Students see that leading innovators have cutting-edge technology and state-of-the-art plants—and they’re developing exciting new products. So take, for example, Excel Industries in Hesston, Kansas—a company that first held the patent on a zero-turn riding mower more than 50 years ago.

This family-owned business revolutionized the mowing industry. And, today, its Hustler and BigDog mowers—for commercial and residential use—are delivering some of the smoothest and most precise steering in the industry and most durable and high-performing mowers on the planet. On their shop floor, they’re using laser technology—to speed up their manufacturing process and improve quality. They’re incorporating the latest high-tech components into their products—like Kawasaki engines that are built in Maryville, Missouri. And their facility has been redesigned to be more efficient and productive than ever. Over the past two years, they’ve seen a 100 percent increase in production volume—and have more than 1,700 dealers worldwide.

Students are also seeing that a career in manufacturing pays: the average salary of a manufacturing worker is $77,000.

There’s no shortage of different paths within manufacturing—from satellite technology to breakthroughs in lifesaving medical devices … or energy advances that could light the world.
In manufacturing, you have the chance to invent, to create and to bring innovation to the lives of those in need. It’s a bright future with expansive opportunity.

In the not too distant future, students are going to arrive on campus in an accident-free car that drove here, possibly manufactured at a Ford plant in Kansas City.

Twenty years from now, the new business school building under construction now might be retooled to generate its own power, adding energy back to an interconnected grid that is smart and efficient. Heck, even today, with just the press of a button, I can turn the lights off at my own house over a thousand miles away. That drives my family crazy. Pretty soon your home appliances will be able to regulate themselves—and draw power from, or add to, your own localized grid.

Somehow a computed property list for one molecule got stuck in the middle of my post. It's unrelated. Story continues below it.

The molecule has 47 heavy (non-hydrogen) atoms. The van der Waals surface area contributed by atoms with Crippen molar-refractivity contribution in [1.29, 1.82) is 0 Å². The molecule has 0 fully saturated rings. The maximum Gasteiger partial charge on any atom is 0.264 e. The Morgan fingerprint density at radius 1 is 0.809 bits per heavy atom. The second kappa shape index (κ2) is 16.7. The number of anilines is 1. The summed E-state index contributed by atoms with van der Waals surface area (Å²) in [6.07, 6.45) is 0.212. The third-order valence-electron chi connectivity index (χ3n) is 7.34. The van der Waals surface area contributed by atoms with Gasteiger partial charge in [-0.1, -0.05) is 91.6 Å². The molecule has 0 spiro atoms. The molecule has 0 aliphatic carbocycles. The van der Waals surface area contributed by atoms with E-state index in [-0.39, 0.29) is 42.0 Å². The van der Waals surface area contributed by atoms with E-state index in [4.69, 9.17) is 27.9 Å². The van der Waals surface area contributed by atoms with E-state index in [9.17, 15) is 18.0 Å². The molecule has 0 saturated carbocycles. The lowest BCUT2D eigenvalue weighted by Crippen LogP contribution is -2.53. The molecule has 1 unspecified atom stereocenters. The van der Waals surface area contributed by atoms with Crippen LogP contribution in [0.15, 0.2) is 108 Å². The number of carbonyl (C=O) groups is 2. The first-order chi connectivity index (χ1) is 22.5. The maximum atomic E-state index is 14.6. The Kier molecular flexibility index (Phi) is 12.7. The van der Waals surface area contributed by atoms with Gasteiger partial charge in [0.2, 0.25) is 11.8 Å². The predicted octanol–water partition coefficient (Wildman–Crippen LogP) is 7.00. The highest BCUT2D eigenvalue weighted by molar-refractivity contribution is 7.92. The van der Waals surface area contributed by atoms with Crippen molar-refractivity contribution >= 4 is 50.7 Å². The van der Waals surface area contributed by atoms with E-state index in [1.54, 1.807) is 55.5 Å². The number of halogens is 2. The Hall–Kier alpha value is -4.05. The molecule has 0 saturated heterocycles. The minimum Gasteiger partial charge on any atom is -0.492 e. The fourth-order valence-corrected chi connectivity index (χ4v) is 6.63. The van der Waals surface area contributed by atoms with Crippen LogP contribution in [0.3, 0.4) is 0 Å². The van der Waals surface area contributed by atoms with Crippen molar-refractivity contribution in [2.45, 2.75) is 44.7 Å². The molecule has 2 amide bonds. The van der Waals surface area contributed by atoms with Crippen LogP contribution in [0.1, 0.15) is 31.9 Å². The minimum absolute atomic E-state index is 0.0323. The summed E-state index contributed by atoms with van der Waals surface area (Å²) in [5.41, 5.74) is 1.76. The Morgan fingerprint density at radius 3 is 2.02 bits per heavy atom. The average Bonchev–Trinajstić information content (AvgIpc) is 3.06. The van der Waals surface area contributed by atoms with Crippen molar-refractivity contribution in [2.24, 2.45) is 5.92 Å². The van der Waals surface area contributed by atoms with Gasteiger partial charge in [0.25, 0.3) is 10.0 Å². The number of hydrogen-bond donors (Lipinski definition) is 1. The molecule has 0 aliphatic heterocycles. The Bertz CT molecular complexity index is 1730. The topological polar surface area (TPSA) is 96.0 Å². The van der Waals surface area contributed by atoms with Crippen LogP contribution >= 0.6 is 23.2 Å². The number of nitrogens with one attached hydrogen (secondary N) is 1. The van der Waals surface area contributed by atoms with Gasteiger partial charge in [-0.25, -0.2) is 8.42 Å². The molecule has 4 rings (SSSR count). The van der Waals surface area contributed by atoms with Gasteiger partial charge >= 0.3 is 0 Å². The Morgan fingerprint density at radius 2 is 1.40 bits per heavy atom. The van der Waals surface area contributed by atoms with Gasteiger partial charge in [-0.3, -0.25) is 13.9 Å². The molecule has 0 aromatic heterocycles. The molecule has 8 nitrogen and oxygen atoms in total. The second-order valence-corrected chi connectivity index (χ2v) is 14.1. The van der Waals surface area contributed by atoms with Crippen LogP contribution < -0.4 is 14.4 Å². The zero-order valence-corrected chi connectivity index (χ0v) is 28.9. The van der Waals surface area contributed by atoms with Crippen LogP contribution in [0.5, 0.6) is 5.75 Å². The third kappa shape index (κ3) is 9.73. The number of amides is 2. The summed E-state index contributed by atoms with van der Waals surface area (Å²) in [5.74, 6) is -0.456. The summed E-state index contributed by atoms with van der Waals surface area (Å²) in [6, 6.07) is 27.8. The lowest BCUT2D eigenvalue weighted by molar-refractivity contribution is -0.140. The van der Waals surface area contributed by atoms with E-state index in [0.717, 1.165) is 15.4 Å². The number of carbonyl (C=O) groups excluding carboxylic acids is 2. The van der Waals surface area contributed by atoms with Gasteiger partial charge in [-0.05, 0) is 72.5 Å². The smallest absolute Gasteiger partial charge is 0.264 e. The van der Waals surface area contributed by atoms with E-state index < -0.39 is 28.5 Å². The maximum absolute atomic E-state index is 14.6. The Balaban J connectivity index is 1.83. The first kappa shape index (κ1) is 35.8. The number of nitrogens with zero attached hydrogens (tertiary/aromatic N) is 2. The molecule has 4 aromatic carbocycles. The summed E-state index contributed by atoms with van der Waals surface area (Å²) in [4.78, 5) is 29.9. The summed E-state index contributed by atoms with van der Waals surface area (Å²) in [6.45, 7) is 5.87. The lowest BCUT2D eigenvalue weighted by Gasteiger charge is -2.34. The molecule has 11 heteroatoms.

On the horizon, cancers will be wiped out with preventive vaccines. And companies like Archer Daniels Midland will be able to engineer new ingredients that make more foods not only delicious but also good for you.  

This is not a vision based on fantasy. It’s the possibility grounded in science developed today by manufacturers. This is modern manufacturing—powering our nation today for a promising tomorrow. And young people—you all—are the resource we need to keep the fire burning and ensure America’s exceptionalism in the world.

Listen, I realize that many of you are not likely headed for a job in a research lab or a shop floor. But you need to spread the message that manufacturing is an opportunity. It means wealth … it promotes growth … and it provides promise for everyone. We simply cannot sustain America’s manufacturing comeback until the American people see things the same way—until they want those jobs and those plants and those possibilities bad enough to demand them—and policies that strengthen them—from our nation’s leaders.

This quest is deeply personal to me. During the Great Depression, my grandfather, Harry Timmons, left the family farm to get a job in manufacturing. Because he knew that was the best way to support his family. He stood in line for six months trying to a getting a job at the local Mead paper plant in my hometown of Chillicothe, Ohio.

His tenacity paid off. His job soon became a career in manufacturing. His was a lifetime career of 40 years—until he retired. It moved my family into the middle class and gave his son and his grandson—me—opportunities that were never available to him.

I know what manufacturing can do—because I’ve been a part of its success story. Manufacturing lifts people up. Manufacturing transforms lives. Manufacturing makes our country strong.

This legacy now belongs to you.

This heritage of innovation  and discovery and opportunity it belongs to you.

So how will you use it? How will you extend it? How will you upon improve it? That, my friends, is up to you.

Now I’m an optimist. I’m optimistic because I do not know any generation of Americans that has not been up to the challenge. Our proud history stretches behind you. And a boundless future awaits—a future we can and must build together.

And so … Rock Chalk, Jayhawk, KU! And I’d be happy to take some questions.